It’s a wrap for ‘Dexter’ in Shelburne Falls: TV show filming a boost for businesses

  • Chris King, owner of Mocha Maya’s in Shelburne Falls, changed the coffee shop’s schedule to accomodate the filming of “Dexter.” STAFF PHOTO/PAUL FRANZ

  • Ashley Wichman and manager Melissa Stevens of Hearty Eats in Shelburne Falls were busy feeding the crews working the “Dexter” filming. STAFF PHOTO/PAUL FRANZ

  • Christmas is over again in Shelburne Falls with the toppling of the tree erected by the “Dexter” film crews and the removal of the holiday trappings. STAFF PHOTO/PAUL FRANZ

  • Mocha Maya’s on Bridge Street in Shelburne Falls. STAFF PHOTO/PAUL FRANZ

  • Hearty Eats on Bridge Street in Shelburne Falls did good business with the “Dexter” film crews working in town theses past few weeks. STAFF PHOTO/PAUL FRANZ

Staff Writer
Published: 4/22/2021 4:52:22 PM

SHELBURNE FALLS — After two weeks of Christmas in April, business is returning to normal in the village.

Last Friday marked the final day of filming in Shelburne Falls for the new 10-episode limited series of the Showtime production, “Dexter.” On Thursday afternoon, crews were in the village removing lights from trees and other decor that had been set up in the weeks prior to the film’s first day of production April 5.

“Shelburne Falls is the prettiest town I’ve ever seen,” said Clyde Phillips, showrunner for the series, speaking from New England Studios in Devens. “We had six towns to choose from, and Shelburne Falls was by far our first choice. We felt very fortunate to get it, to be able to shoot there.”

The show — which was being called “Marble” before the official announcement was made that “Dexter” would be returning — has other shoots planned in several locations across Western Massachusetts, including in Sunderland on Amherst Road, and in Whately, where crews will be at the beginning of May to film a truck stop scene.

“Dexter” follows forensic analyst Dexter Morgan (played by Michael C. Hall), who spends his days solving crimes and his nights committing them, according to a synopsis on Showtime’s website. But the character lives by a “strict honor code” — acting as a vigilante serial killer.

The final episode of the original series, which lasted eight seasons, aired in 2013.

Phillips said the new series, however, won’t be a “season 9.”

“Time has passed, and we acknowledge that,” he said of the new, limited series that is set in Iron Lake, N.Y. “It’s obviously not Miami anymore; we’re in a cold climate, and Dexter’s trying to assimilate into this town.”

The showrunner thanked the community, in particular the local businesses, that made the production company’s experience so welcoming — including Hearty Eats, which he said provided much of the nourishment for the cast and crew.

“We had a really great experience with the cast and crew, at least from my perspective,” commented Melissa Stevens, general manager at Hearty Eats on Bridge Street. “They brought a little bit of action to our otherwise sleepy town this time of year. It was really fun to watch their operation.”

Stevens said it was an experience she found fun to “observe and be part of.”

“They were very supportive of us,” she said. “We got a fair amount of business from them while they were here. Everyone was really kind and courteous and respectful.”

The owner at Mocha Maya’s on Bridge Street adjusted the cafe’s schedule to accommodate some of the late night film shoots.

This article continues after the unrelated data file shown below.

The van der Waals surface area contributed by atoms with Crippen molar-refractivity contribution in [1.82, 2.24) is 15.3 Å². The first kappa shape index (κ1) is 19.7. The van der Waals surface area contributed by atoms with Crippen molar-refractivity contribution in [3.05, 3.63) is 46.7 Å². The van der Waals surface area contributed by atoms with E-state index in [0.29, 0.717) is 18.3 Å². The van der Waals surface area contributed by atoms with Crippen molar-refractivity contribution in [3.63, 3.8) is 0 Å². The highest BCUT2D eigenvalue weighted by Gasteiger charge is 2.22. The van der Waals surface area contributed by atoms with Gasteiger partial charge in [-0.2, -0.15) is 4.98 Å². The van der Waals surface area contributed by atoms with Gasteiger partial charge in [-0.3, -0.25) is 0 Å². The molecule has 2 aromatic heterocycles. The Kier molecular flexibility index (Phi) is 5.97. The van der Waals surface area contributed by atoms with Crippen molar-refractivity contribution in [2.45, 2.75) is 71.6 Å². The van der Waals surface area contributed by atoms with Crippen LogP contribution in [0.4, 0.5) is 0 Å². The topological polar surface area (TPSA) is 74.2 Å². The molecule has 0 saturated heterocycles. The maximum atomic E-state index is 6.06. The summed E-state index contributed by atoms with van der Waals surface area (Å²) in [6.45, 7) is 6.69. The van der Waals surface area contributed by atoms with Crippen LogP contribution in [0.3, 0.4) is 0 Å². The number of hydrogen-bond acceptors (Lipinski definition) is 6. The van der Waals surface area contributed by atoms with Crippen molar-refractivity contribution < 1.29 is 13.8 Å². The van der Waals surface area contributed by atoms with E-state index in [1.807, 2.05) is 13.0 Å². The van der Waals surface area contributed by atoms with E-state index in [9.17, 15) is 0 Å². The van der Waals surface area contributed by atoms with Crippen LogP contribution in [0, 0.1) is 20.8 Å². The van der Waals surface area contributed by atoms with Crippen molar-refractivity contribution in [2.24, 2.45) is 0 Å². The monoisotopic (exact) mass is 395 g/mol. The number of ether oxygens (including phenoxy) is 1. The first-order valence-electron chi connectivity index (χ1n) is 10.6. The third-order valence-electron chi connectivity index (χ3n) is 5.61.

“We had a few late nights,” said Chris King. “I would close for a little bit, and then reopen — staying open until 10 (p.m.) some nights.”

King said the cast and crew were friendly and accommodating as well.

“Being a TV show, you expect it to have less of an impact than a movie, but they definitely did more to the town than any of the movies did,” he said, referencing the filming of “Labor Day” in 2012 and “The Judge” in 2013. “It’s enjoyable; it’s always fun to see how it works.”

Al Goodwin, store manager at McCusker’s Market on State Street — which was used for filming the interior as well as the exterior — said he felt the experience was a good source of promotion for the town and the store.

“We had a lot of people curious about what was going on, so we probably introduced some new people to the store,” he said.

From the town’s perspective, the project was “well-managed and a good experience,” said Buckland Town Administrator Heather Butler.

“We were particularly pleased with the response from the location manager, Matthew Beltz, who seemed to be able to address any concerns from residents or business owners who reached out with any problems during the filming,” Butler said, acknowledging there were a handful of complaints received during the production process. “We know that there were some disruptions to the status quo of April in the village … but we think overall, most residents found the experience to be a nice distraction.”

And that two-week-long “distraction” may even have brought the original series some new viewers.

In fact, at Town Hall, Butler said, most employees have watched at least half the original series, if not all of it, at this point.

“And we’re anxious to see (the new series),” she said.

At Hearty Eats, Stevens, who said she had previously watched part of the original series, said she’s excited to watch the new series as soon as she can.

“I’m definitely eager to watch,” she said, “and to see what little glimpses of Shelburne Falls we might be able to get.”

Mary Byrne can be reached at mbyrne@recorder.com or 413-930-4429. Twitter: @MaryEByrne




Greenfield Recorder

14 Hope Street
Greenfield, MA 01302-1367
Phone: (413) 772-0261
Fax: (413) 772-2906

 

Copyright © 2020 by Newspapers of Massachusetts, Inc.
Terms & Conditions - Privacy Policy